I'll just come back to this point that East Timor was the poorest province of Indonesia and then we had this horrific destruction in 1999 surrounding the independence vote. So there's a very, very long way to go, something like 80% of the infrastructure here was completely destroyed and of course many of the population forced across the border - 250,000 or so refugees - many of whom have come back now but it's going to be very, very difficult.

But I think the East Timorese Government, certainly from pressure from the United Nations, have been made very aware of the dangers of a windfall from oil and gas. We've seen many countries around the world which have gone down that route and squandered the money in corrupt practices and certainly the UN has really been pushing home that point. And we understand the East Timorese government, if all this revenue does actually come through, they're going to put a lot of it actually into a trust fund, they won't spend it all immediately, take the interest from it to help develop the country but actually push a lot of it aside so it's not spent immediately so that there are reserves of cash for future generations.

They've elected as president as we know, Xanana Gusmao, the great hero of the independence movement but there has been talk of some rivalry between him and the prime minister, Mari Alkatiri, Peter writes, also from here in the United Kingdom: "Do you think that this is a problem and how does the new constitution divide their powers? Which is the more powerful and what happens if there's a disagreement between them?"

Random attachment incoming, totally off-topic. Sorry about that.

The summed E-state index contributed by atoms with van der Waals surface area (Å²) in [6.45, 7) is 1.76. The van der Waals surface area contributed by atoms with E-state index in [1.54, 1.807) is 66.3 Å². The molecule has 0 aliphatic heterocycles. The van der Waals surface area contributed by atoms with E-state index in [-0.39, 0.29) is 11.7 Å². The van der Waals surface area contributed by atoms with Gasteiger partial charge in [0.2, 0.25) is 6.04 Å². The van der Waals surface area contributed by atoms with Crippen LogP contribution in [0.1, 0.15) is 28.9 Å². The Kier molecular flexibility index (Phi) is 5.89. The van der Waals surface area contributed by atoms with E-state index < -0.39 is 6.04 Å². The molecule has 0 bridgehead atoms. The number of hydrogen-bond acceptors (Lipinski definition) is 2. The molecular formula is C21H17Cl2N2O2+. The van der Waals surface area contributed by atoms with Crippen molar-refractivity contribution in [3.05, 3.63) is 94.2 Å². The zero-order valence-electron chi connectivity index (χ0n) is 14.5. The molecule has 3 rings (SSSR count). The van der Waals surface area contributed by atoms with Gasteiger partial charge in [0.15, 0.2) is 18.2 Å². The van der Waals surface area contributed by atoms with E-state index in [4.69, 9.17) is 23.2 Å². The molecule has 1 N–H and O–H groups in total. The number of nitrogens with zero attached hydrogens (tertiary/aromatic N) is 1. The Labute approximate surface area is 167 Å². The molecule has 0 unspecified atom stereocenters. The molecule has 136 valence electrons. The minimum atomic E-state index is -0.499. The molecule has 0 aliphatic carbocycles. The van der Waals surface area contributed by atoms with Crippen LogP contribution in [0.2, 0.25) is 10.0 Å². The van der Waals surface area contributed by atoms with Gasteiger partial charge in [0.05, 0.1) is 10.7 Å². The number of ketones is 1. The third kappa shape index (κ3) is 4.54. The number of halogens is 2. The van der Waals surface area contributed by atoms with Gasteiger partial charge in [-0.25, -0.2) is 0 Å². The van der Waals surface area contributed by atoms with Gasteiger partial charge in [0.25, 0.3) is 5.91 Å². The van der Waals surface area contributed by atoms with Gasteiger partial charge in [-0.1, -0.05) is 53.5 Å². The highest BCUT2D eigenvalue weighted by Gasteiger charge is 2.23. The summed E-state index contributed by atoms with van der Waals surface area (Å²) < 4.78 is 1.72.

Richard Galpin:
Well it certainly is potentially a problem and during the time of the presidential election last month this was an issue which was very much raised at the time. There's certainly deep hostility - perhaps a little bit strong - but the two men do not get on at all well and this goes back many, many years to the way in which the independence struggle, the resistance to Indonesian rule, was run and the two men disagreed, particularly because Xanana Gusmao took the resistance away from the main party, Fretilin. It had been just part of Fretilin but Xanana Gusmao said the resistance struggle should not just be about one political party, it must be about the whole East Timorese nation and Mari Alkatiri was extremely angered by that. And that is something which has lived on. So again there was a lot of pressure put on the East Timorese at that time and on the two men from the United Nations to try to get them to work together and certainly there have been many pledges saying that they will now work together. We've heard from both men that they will not allow this to get in the way of this critical time for East Timor.

In terms of the constitution, in fact executive power lies almost exclusively with the cabinet and the prime minister Mari Alkatiri and Xanana Gusmao does not have that much executive power except in the case of some kind of crisis. So he is much more of a symbol, a figurehead, but having said that he enjoys such enormous popular support, in the presidential election he got something like 84 per cent of the vote and that's a very powerful mandate and he knows that he can do a lot with that and he intends doing a lot with that. He's saying that he's going to be the people's president. He will go round the country constantly talking to the people, seeing what their problems are and feeding that back to the government. So he could, in many respects, be something of a thorn in the side of the government if they do not agree on the issues which have been raised.